Traffic tickets in Tennessee always have certain consequences. However, when you get a traffic ticket, you will always have few options to decide. Below is some basic information to help you understand Tennessee traffic ticket procedures so that you can make the best decision possible in your situation.
What to Do If You Get a Traffic Ticket in Tennessee
After you get a ticket in Tennessee, you must take action quickly. You will have only a certain number of days to either pay or fight your ticket. To determine the deadline, examine your ticket. The date may be listed as "appearance date," "due date" or "compliance date." If you don't take action by this date, the court will issue a default judgment. In some cases, the court may even issue a warrant for your arrest and/or suspend your driver's license.
Is A Court Appearance Required?
Some traffic tickets in Tennessee may require a court appearance. If your citation requires you to appear in court, it will be indicated on the ticket itself. If you find such an indication, you must report to the court on the specified date. If you fail to appear, you may face more serious charges. If for some reason you cannot attend your court date, call the court listed on the ticket to reschedule.
If you do appear in court, you must decide whether to plead guilty, no contest or not guilty. If your ticket doesn't require a court appearance, however, you can plead guilty or no contest and simply pay the fine by mail. After you have paid your fine, you won't have to worry about the ticket any more.
You always have options if you receive a traffic ticket in Tennessee. Consider the following scenarios before you make a decision.
Option 1 - Pay Your Ticket
If your ticket doesn't require you to appear in court and you don't feel like fighting the charges, you can pay your fine and move on with your life. In Tennessee, you may have one of three payment options: online, by mail or in person. Options vary by court, so check with the court listed on your ticket for more information. If an online payment option is available, the ticket may include the web address you must visit in order to pay.
If you choose to pay your ticket, make sure that you do so by the compliance date. Otherwise, you may face a larger fine or other more serious penalties.
Option 2 - Plead Not Guilty and Request Trial
If you disagree with the charges against you and you would like to fight them in court, you can plead "not guilty" to your traffic violation. To enter a "not guilty" plea in Tennessee, you must either notify the court by mail or in person. Some courts require a court appearance, so consult the court listed on your citation for more information. Make sure that you enter your plea before the deadline listed on your ticket.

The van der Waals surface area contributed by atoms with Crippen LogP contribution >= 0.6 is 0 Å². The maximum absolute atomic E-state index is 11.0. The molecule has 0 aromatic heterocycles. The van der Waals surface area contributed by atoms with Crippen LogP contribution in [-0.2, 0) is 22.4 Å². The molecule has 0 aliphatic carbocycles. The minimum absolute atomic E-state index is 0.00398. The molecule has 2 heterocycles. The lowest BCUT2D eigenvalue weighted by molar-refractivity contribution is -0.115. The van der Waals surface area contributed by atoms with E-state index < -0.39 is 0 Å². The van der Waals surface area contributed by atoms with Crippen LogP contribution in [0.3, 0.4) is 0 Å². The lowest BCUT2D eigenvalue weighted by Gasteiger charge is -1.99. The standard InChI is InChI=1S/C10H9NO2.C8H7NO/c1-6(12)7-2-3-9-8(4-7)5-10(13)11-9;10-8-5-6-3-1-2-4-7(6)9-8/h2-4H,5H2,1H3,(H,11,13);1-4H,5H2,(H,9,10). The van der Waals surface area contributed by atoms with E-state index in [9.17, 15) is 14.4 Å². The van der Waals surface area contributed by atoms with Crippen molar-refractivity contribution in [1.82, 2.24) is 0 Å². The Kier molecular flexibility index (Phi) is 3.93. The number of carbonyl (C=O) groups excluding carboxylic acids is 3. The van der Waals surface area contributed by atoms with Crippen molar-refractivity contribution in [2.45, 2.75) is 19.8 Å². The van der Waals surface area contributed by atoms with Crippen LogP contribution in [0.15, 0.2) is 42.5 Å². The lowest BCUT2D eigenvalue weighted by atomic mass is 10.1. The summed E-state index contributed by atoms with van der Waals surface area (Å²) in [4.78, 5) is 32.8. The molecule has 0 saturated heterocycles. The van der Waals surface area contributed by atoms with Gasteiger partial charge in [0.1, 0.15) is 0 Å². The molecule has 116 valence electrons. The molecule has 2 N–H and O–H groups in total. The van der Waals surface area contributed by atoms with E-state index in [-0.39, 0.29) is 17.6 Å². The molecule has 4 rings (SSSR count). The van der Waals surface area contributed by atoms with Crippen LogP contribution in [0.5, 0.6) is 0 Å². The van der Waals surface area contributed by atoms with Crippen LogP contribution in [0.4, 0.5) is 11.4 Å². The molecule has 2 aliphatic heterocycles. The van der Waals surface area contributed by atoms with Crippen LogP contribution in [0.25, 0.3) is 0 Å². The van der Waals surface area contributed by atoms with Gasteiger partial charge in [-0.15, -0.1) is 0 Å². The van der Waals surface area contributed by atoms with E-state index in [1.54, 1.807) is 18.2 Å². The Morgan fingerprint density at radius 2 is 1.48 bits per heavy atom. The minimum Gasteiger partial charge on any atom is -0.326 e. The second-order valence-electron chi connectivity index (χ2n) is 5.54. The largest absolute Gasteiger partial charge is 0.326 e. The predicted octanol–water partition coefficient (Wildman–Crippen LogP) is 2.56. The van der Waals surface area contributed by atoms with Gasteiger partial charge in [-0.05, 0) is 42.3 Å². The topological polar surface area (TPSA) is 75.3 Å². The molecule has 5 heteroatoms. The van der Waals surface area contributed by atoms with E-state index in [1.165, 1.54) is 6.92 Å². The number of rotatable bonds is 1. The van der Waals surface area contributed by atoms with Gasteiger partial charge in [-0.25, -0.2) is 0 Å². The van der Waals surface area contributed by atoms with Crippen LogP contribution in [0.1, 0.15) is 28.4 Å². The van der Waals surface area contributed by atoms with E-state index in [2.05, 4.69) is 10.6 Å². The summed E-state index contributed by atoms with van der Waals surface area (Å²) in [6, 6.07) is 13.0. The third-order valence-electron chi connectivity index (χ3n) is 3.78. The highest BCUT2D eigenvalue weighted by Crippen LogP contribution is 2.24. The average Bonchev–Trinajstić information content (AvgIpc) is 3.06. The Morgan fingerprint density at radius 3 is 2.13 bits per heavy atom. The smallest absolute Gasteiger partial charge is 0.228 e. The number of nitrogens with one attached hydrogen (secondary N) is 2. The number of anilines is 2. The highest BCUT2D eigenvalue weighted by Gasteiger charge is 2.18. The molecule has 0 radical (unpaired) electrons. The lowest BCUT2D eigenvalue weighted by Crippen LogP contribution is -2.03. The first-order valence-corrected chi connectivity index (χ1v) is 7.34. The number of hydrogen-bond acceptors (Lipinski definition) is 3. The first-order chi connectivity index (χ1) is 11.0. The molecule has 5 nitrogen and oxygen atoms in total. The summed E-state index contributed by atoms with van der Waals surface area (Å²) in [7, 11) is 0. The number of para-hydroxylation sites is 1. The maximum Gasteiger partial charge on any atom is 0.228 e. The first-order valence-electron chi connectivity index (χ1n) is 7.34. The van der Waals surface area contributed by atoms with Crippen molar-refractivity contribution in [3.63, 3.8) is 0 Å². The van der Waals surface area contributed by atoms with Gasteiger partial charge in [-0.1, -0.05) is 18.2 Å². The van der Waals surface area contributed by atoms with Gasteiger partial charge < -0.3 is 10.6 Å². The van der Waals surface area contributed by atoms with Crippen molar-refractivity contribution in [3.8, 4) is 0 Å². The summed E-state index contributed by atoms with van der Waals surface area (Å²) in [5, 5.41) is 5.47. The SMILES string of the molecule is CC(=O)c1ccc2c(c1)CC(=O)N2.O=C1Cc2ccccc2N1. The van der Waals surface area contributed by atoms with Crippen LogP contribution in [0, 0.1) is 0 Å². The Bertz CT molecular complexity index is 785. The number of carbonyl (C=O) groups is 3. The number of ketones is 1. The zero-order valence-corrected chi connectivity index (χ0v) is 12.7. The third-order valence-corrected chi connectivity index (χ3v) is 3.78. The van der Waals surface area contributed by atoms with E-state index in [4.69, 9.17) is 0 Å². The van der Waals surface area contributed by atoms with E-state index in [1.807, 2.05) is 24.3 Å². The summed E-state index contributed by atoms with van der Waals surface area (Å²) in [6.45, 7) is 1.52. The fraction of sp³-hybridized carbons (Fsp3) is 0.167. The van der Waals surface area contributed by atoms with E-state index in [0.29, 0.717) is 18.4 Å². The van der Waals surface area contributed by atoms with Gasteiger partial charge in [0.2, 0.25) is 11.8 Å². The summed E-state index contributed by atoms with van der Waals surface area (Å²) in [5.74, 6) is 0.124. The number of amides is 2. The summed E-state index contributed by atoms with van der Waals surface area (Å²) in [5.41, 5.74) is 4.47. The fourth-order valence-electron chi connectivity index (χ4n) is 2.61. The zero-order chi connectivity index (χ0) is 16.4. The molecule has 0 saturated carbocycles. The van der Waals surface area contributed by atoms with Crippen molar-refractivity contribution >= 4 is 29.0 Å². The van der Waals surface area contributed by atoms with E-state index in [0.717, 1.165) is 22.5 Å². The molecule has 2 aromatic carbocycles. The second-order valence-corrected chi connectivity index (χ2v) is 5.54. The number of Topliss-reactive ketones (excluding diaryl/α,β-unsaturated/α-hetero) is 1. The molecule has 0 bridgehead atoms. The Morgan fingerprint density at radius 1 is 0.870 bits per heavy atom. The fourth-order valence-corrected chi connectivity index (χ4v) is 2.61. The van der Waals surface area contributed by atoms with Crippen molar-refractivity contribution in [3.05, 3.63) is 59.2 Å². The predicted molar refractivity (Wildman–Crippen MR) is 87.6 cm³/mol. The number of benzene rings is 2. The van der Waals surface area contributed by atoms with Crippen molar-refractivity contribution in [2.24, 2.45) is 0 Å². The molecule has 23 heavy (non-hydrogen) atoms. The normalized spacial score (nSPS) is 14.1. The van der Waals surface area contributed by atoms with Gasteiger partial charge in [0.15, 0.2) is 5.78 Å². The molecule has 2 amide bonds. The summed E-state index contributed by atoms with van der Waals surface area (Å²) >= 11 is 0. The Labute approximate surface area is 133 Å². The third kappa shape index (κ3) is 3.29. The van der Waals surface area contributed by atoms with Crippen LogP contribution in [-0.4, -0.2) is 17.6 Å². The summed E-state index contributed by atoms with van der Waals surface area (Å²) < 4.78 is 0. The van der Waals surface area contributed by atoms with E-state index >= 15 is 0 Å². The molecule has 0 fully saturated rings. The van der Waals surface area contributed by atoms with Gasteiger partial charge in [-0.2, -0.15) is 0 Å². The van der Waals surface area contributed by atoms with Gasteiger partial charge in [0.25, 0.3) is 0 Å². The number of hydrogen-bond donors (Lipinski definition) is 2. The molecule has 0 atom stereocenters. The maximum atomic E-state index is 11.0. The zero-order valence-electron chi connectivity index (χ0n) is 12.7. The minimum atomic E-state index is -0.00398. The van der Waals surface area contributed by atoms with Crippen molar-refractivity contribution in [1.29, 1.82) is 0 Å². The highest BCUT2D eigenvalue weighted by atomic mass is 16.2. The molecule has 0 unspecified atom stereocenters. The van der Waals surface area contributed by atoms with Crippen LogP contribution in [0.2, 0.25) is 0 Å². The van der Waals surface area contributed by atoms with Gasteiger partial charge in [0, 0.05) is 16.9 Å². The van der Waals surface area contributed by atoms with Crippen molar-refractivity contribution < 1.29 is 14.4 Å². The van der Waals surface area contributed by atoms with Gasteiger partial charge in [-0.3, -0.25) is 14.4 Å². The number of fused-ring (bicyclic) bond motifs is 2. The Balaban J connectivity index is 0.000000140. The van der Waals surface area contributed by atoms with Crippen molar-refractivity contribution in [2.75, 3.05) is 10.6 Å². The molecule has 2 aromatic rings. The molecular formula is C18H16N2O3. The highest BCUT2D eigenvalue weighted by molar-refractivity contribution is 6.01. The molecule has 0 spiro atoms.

After you plead "not guilty," the court will schedule a hearing. At the hearing, you will be able to present your case to the judge in hopes of reducing or eliminating your charges. If the judge decides that you are innocent, he will eliminate your fine and the violation won't appear on your driving record, but you will still owe court costs. If the judge finds you guilty, you must pay your fine, along with any court fees associated with the hearing. Depending on the violation, the court may also add points to your license or even suspend it.
Option 3 - Appeal Your Case
If you disagree with the judge's decision on your case, you can submit a request for an appeal. If you choose to appeal the judge's decision, consider hiring an experience attorney to help you.
Option 4 - Take an Online Defensive Driving Course
Tennessee courts sometimes allow drivers to eliminate their fines by enrolling in an approved online defensive driving course. If you enroll in a course and receive permission from the court, the court won't add any points to your driver's license, either. Most courses run from four to eight hours, depending on the county. However, not all drivers will qualify for this course. Before you enroll, you must apply with the court. The court will decide whether to allow enrollment based on your past driving record.
After you complete your course, make sure that the court receives a copy of your certificate. Without this certificate, you won't get credit for the course. Some driving courses may submit the certificate for you, while others may require you to deliver it yourself.